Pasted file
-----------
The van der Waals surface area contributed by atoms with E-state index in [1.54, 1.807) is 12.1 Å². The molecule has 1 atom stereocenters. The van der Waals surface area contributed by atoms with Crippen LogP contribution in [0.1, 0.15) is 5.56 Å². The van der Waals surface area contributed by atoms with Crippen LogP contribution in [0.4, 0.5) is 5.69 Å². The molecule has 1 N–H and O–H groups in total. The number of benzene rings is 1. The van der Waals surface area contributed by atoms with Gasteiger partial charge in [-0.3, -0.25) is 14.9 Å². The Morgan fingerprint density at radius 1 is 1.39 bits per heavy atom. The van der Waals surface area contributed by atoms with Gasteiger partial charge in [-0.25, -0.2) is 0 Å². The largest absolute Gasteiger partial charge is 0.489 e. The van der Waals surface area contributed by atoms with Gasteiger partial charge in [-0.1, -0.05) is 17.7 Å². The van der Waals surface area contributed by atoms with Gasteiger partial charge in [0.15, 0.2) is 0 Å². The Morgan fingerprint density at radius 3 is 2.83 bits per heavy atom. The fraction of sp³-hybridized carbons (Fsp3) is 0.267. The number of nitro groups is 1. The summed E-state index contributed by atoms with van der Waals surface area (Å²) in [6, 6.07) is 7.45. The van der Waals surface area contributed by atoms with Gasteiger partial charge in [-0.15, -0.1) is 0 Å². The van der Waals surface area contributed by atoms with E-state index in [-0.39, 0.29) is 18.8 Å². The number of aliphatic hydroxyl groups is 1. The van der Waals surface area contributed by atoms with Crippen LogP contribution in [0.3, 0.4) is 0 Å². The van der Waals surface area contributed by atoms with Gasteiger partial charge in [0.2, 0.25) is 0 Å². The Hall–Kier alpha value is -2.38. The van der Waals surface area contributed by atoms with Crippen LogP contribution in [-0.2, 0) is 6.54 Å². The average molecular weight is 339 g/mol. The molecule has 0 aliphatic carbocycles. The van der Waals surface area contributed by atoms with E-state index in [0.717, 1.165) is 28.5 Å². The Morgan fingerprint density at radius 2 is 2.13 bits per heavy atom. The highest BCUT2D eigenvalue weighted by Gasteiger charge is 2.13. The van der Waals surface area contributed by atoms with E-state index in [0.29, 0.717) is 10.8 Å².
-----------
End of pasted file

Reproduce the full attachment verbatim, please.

The van der Waals surface area contributed by atoms with E-state index in [1.54, 1.807) is 12.1 Å². The molecule has 1 atom stereocenters. The van der Waals surface area contributed by atoms with Crippen LogP contribution in [0.1, 0.15) is 5.56 Å². The van der Waals surface area contributed by atoms with Crippen LogP contribution in [0.4, 0.5) is 5.69 Å². The molecule has 1 N–H and O–H groups in total. The number of benzene rings is 1. The van der Waals surface area contributed by atoms with Gasteiger partial charge in [-0.3, -0.25) is 14.9 Å². The Morgan fingerprint density at radius 1 is 1.39 bits per heavy atom. The van der Waals surface area contributed by atoms with Gasteiger partial charge in [-0.25, -0.2) is 0 Å². The largest absolute Gasteiger partial charge is 0.489 e. The van der Waals surface area contributed by atoms with Gasteiger partial charge in [-0.1, -0.05) is 17.7 Å². The van der Waals surface area contributed by atoms with Gasteiger partial charge in [0.15, 0.2) is 0 Å². The Morgan fingerprint density at radius 3 is 2.83 bits per heavy atom. The fraction of sp³-hybridized carbons (Fsp3) is 0.267. The number of nitro groups is 1. The summed E-state index contributed by atoms with van der Waals surface area (Å²) in [6, 6.07) is 7.45. The van der Waals surface area contributed by atoms with Gasteiger partial charge in [-0.15, -0.1) is 0 Å². The van der Waals surface area contributed by atoms with E-state index in [-0.39, 0.29) is 18.8 Å². The number of aliphatic hydroxyl groups is 1. The van der Waals surface area contributed by atoms with Crippen LogP contribution in [0.3, 0.4) is 0 Å². The van der Waals surface area contributed by atoms with Gasteiger partial charge in [0.2, 0.25) is 0 Å². The Hall–Kier alpha value is -2.38. The van der Waals surface area contributed by atoms with Crippen LogP contribution in [-0.2, 0) is 6.54 Å². The average molecular weight is 339 g/mol. The molecule has 0 aliphatic carbocycles. The van der Waals surface area contributed by atoms with E-state index in [0.717, 1.165) is 28.5 Å². The Morgan fingerprint density at radius 2 is 2.13 bits per heavy atom. The highest BCUT2D eigenvalue weighted by Gasteiger charge is 2.13. The van der Waals surface area contributed by atoms with E-state index in [0.29, 0.717) is 10.8 Å².